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LGBT Taliban makes Christians miss the Blackpool bus


There’s a famous seaside place called Blackpool
That’s noted for fresh air and fun.

George Marriott Edgar, Albert and the Lion

It’s difficult to be neutral in the culture wars these days. Events last week in Blackpool provided a neat vignette of the times we live in.

As in many other places, there is an annual Gay Pride jamboree in the town. This year it was on the weekend of 8-11 June; as it had done before, the bus and tram company Blackpool Transport (a wholly-owned subsidiary of the council) gave the celebration its blessing and obligingly provided a bus, garishly decked out, to act as one of the floats in the grand parade.

So far so good. Payback time came a month later. In and about this coming September, an event known as the Lancashire Festival of Hope takes place. Organised by a coalition of evangelical Christians and local churches of various denominations, it consists of rallies, prayer walks, and Christian life and witness teaching for young and old. Publicity was (and is) considerable, and it included banner ads on the sides of Blackpool’s buses and trams. Or rather: until last week it did. The problem was that one of the elements of the festival was to be an address in the Winter Gardens from Franklin Graham, the evangelistic preacher (and son of Billy Graham) who is strongly opposed to homosexuality. LGBT activists were not impressed and organised a concerted protest to Blackpool Transport. The result was an abject apology from that body for even thinking of accepting advertising from the Festival of Hope, and a promise that not only all ads for the event would go, but that to protect the citizens of Blackpool from ‘heightened tension’ and to avoid causing offence, any vehicles carrying them would be taken off the road and kept off until they were expunged.

This is depressing. For one thing, even though technically Blackpool Transport is a private company with no duty to be even-handed, one suspects an element of one-sidedness here, in contrast to an altruistic desire to promote social harmony. In a conservative town such as Blackpool it is a fair inference that a number of people, Christian or otherwise, are less than happy at a brazen in-your-face display of sexuality, which is what a Pride parade amounts to, taking over the promenade. It would be interesting to see the reaction of Blackpool Transport and the council that oversees it to a complaint that it was providing a float to, and thereby advertising and promoting, an event that distressed those people. Don’t hold your breath on that one.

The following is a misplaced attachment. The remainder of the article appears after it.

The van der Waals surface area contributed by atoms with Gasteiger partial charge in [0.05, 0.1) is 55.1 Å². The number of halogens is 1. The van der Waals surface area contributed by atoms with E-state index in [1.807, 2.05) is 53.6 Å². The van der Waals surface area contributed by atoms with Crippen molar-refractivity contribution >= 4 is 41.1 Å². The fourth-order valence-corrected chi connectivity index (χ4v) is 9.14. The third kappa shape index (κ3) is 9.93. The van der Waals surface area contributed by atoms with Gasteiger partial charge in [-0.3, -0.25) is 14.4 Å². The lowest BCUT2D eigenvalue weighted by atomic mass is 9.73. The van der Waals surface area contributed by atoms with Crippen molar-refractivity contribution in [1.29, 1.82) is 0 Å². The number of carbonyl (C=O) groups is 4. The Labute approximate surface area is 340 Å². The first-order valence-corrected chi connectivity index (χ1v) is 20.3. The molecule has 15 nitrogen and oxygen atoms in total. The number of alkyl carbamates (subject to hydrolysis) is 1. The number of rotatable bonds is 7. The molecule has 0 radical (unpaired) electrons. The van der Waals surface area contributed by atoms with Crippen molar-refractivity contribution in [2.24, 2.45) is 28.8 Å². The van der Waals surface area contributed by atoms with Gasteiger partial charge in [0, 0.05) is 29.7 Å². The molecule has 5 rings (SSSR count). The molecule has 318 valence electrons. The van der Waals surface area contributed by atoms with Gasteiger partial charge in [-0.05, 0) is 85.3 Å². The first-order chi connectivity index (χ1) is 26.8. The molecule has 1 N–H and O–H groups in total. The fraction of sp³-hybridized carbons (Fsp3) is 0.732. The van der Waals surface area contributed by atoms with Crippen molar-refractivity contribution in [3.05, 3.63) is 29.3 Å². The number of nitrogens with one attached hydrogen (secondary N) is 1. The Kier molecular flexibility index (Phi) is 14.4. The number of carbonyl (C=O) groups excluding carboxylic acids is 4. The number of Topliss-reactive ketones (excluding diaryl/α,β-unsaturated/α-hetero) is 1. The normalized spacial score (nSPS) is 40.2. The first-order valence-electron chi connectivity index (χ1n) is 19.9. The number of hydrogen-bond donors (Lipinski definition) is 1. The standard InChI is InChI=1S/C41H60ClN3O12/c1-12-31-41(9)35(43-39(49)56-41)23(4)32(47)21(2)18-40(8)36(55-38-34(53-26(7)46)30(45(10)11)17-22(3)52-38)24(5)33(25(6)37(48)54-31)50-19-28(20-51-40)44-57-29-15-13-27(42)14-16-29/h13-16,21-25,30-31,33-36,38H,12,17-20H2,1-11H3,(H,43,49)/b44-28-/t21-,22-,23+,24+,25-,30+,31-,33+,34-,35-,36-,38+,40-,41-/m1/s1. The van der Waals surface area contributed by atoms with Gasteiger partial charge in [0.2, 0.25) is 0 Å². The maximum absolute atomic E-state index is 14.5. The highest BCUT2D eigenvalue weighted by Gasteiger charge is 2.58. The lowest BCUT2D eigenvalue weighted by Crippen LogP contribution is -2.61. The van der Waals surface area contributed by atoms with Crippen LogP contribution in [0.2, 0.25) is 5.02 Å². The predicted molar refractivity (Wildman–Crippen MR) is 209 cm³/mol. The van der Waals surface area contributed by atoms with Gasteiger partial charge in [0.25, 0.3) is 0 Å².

More to the point, it neatly shows up the extraordinarily illiberal attitude of the LGBT zealots to anyone who doesn’t share their world view. For public consumption, their stance is live and let live: let people of all flavours and sexualities live together, get on with their lives and enjoy themselves provided they don’t hurt anyone else. That is how they have achieved what public sympathy they enjoy at the moment.

The Blackpool episode shows them in their true colours, which seem to be an aggressive ‘if you’re not with us you’re against us’ fundamentalism, mixed with a willingness to take steps to suppress any view they disagree with. And this combines with the lack of any serious sense of proportion. Although the kind of Christianity represented by the Festival of Hope isn’t everybody’s cup of tea, most of its events seem entirely innocuous. Even LGBT activists presumably don’t object to witness teaching and prayer walks. The only feature they object to is Franklin Graham (who, to be fair, lacks much of the charm and tact of his father, but that is by-the-by). Yet, for all the world like some Eastern European censor, they demand that Blackpool Transport pull all advertising of the entire event – and thereby threaten its success – because it features this one speaker.

And, of course, they succeed. Unfortunately vast numbers of bodies, whether from feelings of guilt at alleged past oppression or from a desire of middle management for a quiet and uncontroversial life, give in to these Taliban-like tactics. That’s how we are losing our social pluralism: not with a bang, but with a whimper of obsequious apology from organisations desperate not to offend anyone who threatens to kick up a fuss.

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Andrew Tettenborn
Andrew Tettenborn
Andrew Tettenborn is a professor of commercial law at a well-known UK university, who also teaches in Europe and elsewhere. In the 2001 General Election he stood as Ukip’s candidate in Bath.

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